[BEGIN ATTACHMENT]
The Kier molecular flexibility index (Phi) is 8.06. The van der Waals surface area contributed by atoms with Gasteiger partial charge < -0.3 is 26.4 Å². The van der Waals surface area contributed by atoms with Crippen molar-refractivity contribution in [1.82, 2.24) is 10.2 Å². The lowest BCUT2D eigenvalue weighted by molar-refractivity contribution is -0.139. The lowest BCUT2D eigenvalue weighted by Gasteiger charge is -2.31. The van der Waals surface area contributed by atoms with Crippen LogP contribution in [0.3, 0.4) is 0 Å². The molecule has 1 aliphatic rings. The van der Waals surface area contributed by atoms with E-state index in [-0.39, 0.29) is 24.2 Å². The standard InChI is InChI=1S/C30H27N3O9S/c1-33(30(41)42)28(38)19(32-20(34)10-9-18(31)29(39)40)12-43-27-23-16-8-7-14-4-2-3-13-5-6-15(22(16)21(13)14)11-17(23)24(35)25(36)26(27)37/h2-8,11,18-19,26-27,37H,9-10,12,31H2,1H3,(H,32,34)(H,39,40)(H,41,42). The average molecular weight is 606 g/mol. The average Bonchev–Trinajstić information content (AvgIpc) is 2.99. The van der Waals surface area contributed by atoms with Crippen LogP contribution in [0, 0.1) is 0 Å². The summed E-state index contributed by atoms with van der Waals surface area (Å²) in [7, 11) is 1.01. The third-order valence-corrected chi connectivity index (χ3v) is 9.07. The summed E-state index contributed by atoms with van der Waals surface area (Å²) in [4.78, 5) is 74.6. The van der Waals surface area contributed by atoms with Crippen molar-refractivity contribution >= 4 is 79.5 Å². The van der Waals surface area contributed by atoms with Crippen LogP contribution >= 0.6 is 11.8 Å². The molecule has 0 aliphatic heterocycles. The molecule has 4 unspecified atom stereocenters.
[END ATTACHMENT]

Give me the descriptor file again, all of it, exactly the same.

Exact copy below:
The Kier molecular flexibility index (Phi) is 8.06. The van der Waals surface area contributed by atoms with Gasteiger partial charge < -0.3 is 26.4 Å². The van der Waals surface area contributed by atoms with Crippen molar-refractivity contribution in [1.82, 2.24) is 10.2 Å². The lowest BCUT2D eigenvalue weighted by molar-refractivity contribution is -0.139. The lowest BCUT2D eigenvalue weighted by Gasteiger charge is -2.31. The van der Waals surface area contributed by atoms with Crippen LogP contribution in [0.3, 0.4) is 0 Å². The molecule has 1 aliphatic rings. The van der Waals surface area contributed by atoms with E-state index in [-0.39, 0.29) is 24.2 Å². The standard InChI is InChI=1S/C30H27N3O9S/c1-33(30(41)42)28(38)19(32-20(34)10-9-18(31)29(39)40)12-43-27-23-16-8-7-14-4-2-3-13-5-6-15(22(16)21(13)14)11-17(23)24(35)25(36)26(27)37/h2-8,11,18-19,26-27,37H,9-10,12,31H2,1H3,(H,32,34)(H,39,40)(H,41,42). The average molecular weight is 606 g/mol. The average Bonchev–Trinajstić information content (AvgIpc) is 2.99. The van der Waals surface area contributed by atoms with Crippen LogP contribution in [0, 0.1) is 0 Å². The summed E-state index contributed by atoms with van der Waals surface area (Å²) in [7, 11) is 1.01. The third-order valence-corrected chi connectivity index (χ3v) is 9.07. The summed E-state index contributed by atoms with van der Waals surface area (Å²) in [4.78, 5) is 74.6. The van der Waals surface area contributed by atoms with Crippen molar-refractivity contribution >= 4 is 79.5 Å². The van der Waals surface area contributed by atoms with Crippen LogP contribution >= 0.6 is 11.8 Å². The molecule has 0 aliphatic heterocycles. The molecule has 4 unspecified atom stereocenters.